Testicular cancer is most common cancer among males aged 20-40
Most of us are familiar with the more common cancers that develop in our population each year; colon cancer, lung cancer, prostate cancer, and breast cancer are all on our radar. While these cancers may be more commonly discussed, other lesser-known cancers can be more prevalent in certain age groups or sexes.
The most common cancer among males aged 20-40 is testicular cancer. While less common than other cancers, it is estimated that somewhere close to 10,000 men in the United States will be diagnosed with testicular cancer each year. This is a striking statistic for such a young age group. The good news is that it can be more easily diagnosed than many of the more common cancers. Whereas some diseases may require procedures, lab work, x-rays, etc. to diagnose, (i.e. colonoscopy for colon cancer), testicular cancer is most commonly identified by self-examination. And, if found early, it has a nearly 100% cure rate.
When a man finds a concerning nodule on his testicle, it is recommended that he see a doctor immediately. The doctor will perform an examination to confirm the abnormality and perhaps schedule an ultrasound or other lab work to determine the extent of disease. Next, removal of the tumor becomes very important. The most common procedure for the removal is radical orchiectomy or removal of the entire testicle and associated “cord”. Partial removal of the tumor is not recommended as multiple implants can be present within the same testicle and should be removed during the initial surgery.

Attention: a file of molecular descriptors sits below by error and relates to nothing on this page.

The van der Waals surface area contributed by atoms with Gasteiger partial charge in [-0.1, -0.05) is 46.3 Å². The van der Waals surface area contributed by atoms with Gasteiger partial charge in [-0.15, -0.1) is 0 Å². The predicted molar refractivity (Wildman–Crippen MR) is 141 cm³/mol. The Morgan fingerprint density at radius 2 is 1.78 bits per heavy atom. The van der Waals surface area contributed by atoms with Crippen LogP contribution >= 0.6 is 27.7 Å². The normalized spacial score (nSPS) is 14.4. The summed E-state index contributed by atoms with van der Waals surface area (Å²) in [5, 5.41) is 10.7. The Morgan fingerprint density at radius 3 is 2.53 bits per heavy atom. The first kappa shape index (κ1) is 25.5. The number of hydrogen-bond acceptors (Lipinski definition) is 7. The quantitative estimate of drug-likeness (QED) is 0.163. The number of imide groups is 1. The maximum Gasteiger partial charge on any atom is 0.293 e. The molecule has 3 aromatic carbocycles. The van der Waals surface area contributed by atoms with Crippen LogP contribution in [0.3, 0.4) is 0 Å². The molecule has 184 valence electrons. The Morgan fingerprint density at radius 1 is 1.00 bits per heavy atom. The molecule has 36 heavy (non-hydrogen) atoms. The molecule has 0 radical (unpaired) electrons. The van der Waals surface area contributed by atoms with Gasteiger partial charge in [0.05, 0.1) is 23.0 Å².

There are different types of testicular cancer and some are more aggressive than others. Some may require either radiation, chemotherapy, or perhaps more radical surgeries to remove metastatic deposits if detected. Sperm banking and testicular prostheses can also be part of the discussion surrounding treatment.
So, what is the take home message? Self-examination is THE key to early diagnosis and treatment of this condition. Self-exams are best performed in a warm shower or similar environment where the muscles associated with the scrotum and testicles are completely relaxed allowing better examination of the testicle itself. The surface of the testicle should be smooth like a boiled egg that had its shell removed. There are structures associated with the back portion of the testicle, including the epididymis, which may be felt. These are normal. However, if a firm or hard nodule is felt on the testicle itself, this is concerning and needs to be evaluated by a physician as soon as possible. Upon reaching puberty. performing a regular, monthly self-exam is the best thing that any man can do encourage early detection of testicular cancer and an excellent prognosis. Check our other blog to learn how to perform a self-check: https://www.urologycentersalabama.com/testicular-cancer-self-checks-are-important/